The Roman fort in the Netherlands with which Caligula wanted to conquer Britain | Culture


The third Roman emperor, Caligula, was the son of an important general, Germanicus, but he lacked military experience. He needed a great victory to show his worth, and what better than to invade Britain, a campaign started already in the time of Julius Caesar. To try again, it was necessary to protect the northernmost limit of the Empire in Europe, still expanding, from the Germanic tribes. Two millennia ago, that front crossed the territory of what is now the Netherlands along the Rhine. There, near Amsterdam, it has now been discovered that a fort considered minor had the capacity for a legion – consisting of up to 6,000 men – and it must have been established by Caligula to facilitate the invasion. He could not carry it out because he was assassinated in the year 41. His successor, Claudio, took advantage of that military stronghold and, from 43, took over the center and south of the island of Great Britain.

Known to date as Velsen 2 (there is a Velsen 1), the fort is in the municipality of the same name (yellow river in Latin) located about 38 kilometers from the Dutch capital. Today, part of the original land is occupied by a tunnel for the railway and road traffic called the Velsertunnel. The Roman fortification was shaped like the letter V and was surrounded by narrow channels to hinder an enemy assault.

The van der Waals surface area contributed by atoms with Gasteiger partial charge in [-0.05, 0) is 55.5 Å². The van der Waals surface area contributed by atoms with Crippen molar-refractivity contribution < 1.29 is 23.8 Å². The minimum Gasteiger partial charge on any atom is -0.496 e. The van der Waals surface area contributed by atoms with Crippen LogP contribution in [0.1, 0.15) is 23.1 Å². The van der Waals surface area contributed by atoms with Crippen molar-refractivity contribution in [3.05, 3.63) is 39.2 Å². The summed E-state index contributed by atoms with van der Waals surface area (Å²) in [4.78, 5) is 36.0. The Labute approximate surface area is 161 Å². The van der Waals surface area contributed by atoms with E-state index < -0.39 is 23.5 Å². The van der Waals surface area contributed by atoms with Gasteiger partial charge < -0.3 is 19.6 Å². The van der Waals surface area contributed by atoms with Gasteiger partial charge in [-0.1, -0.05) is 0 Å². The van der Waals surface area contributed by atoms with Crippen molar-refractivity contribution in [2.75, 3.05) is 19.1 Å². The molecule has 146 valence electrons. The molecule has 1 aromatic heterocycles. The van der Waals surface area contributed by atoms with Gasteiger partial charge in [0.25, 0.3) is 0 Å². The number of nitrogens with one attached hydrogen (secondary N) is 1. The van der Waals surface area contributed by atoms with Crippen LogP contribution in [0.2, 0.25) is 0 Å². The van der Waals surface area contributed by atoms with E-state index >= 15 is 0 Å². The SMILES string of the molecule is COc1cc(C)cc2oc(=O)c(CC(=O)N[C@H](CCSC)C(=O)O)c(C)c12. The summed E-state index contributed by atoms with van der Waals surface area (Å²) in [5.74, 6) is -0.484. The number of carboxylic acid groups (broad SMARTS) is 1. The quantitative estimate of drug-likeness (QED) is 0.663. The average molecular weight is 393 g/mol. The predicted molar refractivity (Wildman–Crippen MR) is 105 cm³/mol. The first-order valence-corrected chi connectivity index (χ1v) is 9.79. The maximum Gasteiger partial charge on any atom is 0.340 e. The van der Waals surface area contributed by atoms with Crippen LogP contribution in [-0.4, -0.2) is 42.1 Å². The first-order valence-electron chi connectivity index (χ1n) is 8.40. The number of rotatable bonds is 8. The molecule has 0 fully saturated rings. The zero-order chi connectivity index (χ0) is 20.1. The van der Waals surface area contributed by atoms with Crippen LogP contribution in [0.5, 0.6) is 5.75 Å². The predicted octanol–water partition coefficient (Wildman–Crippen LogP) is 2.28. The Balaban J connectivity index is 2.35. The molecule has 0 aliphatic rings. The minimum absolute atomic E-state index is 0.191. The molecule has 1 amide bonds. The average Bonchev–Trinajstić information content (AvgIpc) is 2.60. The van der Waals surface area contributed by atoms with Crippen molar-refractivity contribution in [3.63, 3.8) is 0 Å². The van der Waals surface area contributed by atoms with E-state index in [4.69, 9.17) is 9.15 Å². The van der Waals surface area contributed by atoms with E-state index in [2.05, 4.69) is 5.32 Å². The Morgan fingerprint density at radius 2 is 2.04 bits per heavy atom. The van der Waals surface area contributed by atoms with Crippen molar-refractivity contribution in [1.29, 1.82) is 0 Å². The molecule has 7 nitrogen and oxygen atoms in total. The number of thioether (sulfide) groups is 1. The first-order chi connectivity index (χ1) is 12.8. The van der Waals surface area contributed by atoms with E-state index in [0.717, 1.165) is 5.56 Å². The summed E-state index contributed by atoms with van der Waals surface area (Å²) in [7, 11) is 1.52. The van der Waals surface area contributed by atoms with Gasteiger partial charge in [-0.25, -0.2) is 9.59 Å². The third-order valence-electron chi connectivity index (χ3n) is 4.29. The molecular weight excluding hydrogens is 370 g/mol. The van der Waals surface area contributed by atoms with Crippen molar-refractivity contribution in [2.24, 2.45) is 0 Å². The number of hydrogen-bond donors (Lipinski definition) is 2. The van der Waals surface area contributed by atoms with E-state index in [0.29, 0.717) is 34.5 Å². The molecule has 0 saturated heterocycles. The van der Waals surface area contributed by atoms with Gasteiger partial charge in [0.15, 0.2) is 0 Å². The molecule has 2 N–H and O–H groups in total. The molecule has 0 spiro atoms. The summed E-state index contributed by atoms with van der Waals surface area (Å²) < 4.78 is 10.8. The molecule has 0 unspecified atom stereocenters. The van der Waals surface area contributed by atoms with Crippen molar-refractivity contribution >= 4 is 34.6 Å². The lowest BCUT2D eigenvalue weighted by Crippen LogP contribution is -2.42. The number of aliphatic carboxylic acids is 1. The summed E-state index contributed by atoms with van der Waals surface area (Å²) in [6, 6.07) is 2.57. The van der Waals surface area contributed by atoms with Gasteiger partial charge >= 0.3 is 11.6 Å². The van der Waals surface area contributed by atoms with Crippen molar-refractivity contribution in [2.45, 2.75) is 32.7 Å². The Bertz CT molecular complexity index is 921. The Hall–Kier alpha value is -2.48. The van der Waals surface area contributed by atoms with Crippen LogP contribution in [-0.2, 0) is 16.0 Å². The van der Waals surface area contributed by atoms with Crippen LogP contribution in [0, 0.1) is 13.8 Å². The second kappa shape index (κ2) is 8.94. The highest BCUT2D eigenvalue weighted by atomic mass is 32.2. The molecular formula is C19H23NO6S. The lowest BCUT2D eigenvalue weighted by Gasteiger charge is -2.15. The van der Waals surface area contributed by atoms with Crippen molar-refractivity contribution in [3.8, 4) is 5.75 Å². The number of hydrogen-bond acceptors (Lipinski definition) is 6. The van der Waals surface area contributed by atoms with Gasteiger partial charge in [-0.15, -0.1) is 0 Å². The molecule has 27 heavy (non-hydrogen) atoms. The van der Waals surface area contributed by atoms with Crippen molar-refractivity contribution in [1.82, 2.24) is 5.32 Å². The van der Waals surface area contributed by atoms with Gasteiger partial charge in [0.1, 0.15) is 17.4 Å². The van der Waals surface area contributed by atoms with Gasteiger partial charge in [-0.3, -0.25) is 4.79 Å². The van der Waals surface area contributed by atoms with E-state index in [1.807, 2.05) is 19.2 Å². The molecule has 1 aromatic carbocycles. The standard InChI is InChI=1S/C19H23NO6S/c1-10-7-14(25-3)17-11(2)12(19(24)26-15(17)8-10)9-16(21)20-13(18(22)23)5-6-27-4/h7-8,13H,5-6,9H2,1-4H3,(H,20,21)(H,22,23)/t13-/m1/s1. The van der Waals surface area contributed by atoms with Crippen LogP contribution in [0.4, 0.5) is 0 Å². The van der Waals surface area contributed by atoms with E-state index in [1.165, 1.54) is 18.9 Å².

“It could host almost a legion, numbering between 5,000 and 6,000 soldiers, and these were reserved for areas of great strategic value. From there they could repel possible attacks by the Germanic tribes while the emperor concentrated on the assault on England ”, explains the Dutch archaeologist Arjen Bosman, who has made the discovery. The tribes in question were the Caucos, distributed to the northwest of the coast of Germany, between Friesland (to the west) and the estuary of the Elbe river (to the east). The invasion of Britain was prepared from Gaul and entered from the south. Then the continental flanks had to be protected to avoid distractions.

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View of the excavations of the fort of Velsen 2, in 1964.
View of the excavations of the fort of Velsen 2, in 1964.Courtesy of Arjen Bosman

Bosman says wooden planks have been recovered from under what must have been the fort’s watchtower “and are dated to the winter of AD 42-43, just before the invasion of Britain.” “When I found out, I saw that everything fit together,” he says. According to his analysis, Caligula was in present-day Netherlands “because his initials have been found on wooden barrels from the Roman imperial court in two other places, Valkenburg and Vechten,” but he was unable to lead the assault across the sea. . He was assassinated by the Praetorian Guard in early 41, in a conspiracy involving senators and courtiers. The Praetorians later declared Claudius, Caligula’s uncle, emperor.

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Map of the two forts, Velsen 1 and Velsen 2, along the river Rhine.